What is Europe doing to address climate change and reduce CO2 emissions from fuels?
The European Union began to focus on renewable energy in transport fuels in 2003 when the Biofuels directive (2003/30/EC) was adopted. This initial attempt to foster the development of biofuels was justified by three objectives: reduction in CO2 emissions, improved security of supply and support for the rural economy. This has been further strengthened and refined in two major new directives: the Fuel Quality directive (2009/30/EC) and the directive on the promotion of the use of energy from renewable sources (2009/28/EC). Here the emphasis is to address the climate change challenge by imposing minimum levels of renewable fuels in transport, and specifically biofuels. The directives also set targets for the reduction, in the entire life cycle of gasoline and diesel fuels, of greenhouse gas emissions per unit of energy, and for minimum standards for the CO2 reductions of individual biofuels, the so-called "sustainability criteria”.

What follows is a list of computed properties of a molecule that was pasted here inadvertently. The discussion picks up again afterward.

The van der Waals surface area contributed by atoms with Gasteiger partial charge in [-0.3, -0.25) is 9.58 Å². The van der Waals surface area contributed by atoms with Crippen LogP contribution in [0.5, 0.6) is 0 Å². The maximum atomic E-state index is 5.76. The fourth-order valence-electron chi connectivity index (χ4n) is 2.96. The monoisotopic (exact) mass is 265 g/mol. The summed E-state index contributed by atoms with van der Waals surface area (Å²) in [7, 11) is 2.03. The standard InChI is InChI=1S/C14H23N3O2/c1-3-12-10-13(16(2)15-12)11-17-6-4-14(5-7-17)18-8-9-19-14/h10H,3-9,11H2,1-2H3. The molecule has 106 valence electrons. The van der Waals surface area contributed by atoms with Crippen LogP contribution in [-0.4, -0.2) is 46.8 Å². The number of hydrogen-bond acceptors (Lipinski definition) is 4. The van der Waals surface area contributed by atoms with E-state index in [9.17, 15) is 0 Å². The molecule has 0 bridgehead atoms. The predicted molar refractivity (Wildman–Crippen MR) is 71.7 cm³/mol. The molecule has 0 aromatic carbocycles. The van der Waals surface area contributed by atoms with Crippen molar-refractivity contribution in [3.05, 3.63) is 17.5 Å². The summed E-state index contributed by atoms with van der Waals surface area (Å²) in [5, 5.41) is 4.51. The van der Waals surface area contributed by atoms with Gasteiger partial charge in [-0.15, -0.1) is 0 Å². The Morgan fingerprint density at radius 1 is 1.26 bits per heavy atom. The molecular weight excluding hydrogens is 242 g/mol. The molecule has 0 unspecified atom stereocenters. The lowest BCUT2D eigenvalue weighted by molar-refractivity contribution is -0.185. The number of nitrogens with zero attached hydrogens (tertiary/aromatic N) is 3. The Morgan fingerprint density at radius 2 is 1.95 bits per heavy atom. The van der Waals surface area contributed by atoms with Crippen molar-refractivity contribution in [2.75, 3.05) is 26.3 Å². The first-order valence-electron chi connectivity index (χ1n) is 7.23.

The introduction of the 2003 Biofuels Directive saw a major shift in EU ether production from MTBE to ETBE as it provided the oil industry with a "drop in” solution for the rapid introduction of bio-gasoline, ETBE being substantially similar to MTBE, and easier to blend than ethanol. Japan has recently come to a similar conclusion and is favouring ETBE in order to introduce low level ethanol blending in gasoline.
The two new European directives have also recognised the ability of ethers to deliver emission savings by setting default values of CO2 reduction "equal to that of the ethanol production pathway used". EFOA is pleased with this recognition, but we believe that recent studies (for instance from independent experts such as CE Delft and Hart), which show that ETBE typically offers an additional saving of 24 kg of CO2-equivalent/GJ of ethanol, mean the directives significantly underestimate the benefits of bio-ethers.